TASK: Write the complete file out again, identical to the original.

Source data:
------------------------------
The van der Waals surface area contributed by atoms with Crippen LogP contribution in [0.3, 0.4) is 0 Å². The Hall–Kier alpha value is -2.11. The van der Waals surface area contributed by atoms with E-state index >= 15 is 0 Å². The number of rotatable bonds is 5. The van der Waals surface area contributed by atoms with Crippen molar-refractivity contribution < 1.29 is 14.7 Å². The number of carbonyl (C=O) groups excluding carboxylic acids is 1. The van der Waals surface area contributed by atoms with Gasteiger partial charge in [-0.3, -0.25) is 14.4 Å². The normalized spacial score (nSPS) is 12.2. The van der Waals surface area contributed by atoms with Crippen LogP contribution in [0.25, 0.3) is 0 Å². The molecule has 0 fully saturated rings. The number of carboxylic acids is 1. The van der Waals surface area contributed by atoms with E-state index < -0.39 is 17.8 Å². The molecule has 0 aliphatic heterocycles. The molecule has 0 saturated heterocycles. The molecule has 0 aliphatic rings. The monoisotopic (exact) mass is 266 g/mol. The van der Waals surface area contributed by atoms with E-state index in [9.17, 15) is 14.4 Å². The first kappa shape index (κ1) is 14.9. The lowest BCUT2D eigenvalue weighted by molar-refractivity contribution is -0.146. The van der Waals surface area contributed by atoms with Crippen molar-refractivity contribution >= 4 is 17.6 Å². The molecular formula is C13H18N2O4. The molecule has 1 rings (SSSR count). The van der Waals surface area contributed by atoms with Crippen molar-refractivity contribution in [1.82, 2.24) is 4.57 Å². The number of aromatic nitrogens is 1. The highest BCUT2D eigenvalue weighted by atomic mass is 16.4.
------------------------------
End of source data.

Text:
The van der Waals surface area contributed by atoms with Crippen LogP contribution in [0.3, 0.4) is 0 Å². The Hall–Kier alpha value is -2.11. The van der Waals surface area contributed by atoms with E-state index >= 15 is 0 Å². The number of rotatable bonds is 5. The van der Waals surface area contributed by atoms with Crippen molar-refractivity contribution < 1.29 is 14.7 Å². The number of carbonyl (C=O) groups excluding carboxylic acids is 1. The van der Waals surface area contributed by atoms with Gasteiger partial charge in [-0.3, -0.25) is 14.4 Å². The normalized spacial score (nSPS) is 12.2. The van der Waals surface area contributed by atoms with Crippen LogP contribution in [0.25, 0.3) is 0 Å². The molecule has 0 fully saturated rings. The number of carboxylic acids is 1. The van der Waals surface area contributed by atoms with E-state index < -0.39 is 17.8 Å². The molecule has 0 aliphatic heterocycles. The molecule has 0 saturated heterocycles. The molecule has 0 aliphatic rings. The monoisotopic (exact) mass is 266 g/mol. The van der Waals surface area contributed by atoms with E-state index in [9.17, 15) is 14.4 Å². The first kappa shape index (κ1) is 14.9. The lowest BCUT2D eigenvalue weighted by molar-refractivity contribution is -0.146. The van der Waals surface area contributed by atoms with Crippen molar-refractivity contribution >= 4 is 17.6 Å². The molecular formula is C13H18N2O4. The molecule has 1 rings (SSSR count). The van der Waals surface area contributed by atoms with Crippen molar-refractivity contribution in [1.82, 2.24) is 4.57 Å². The number of aromatic nitrogens is 1. The highest BCUT2D eigenvalue weighted by atomic mass is 16.4.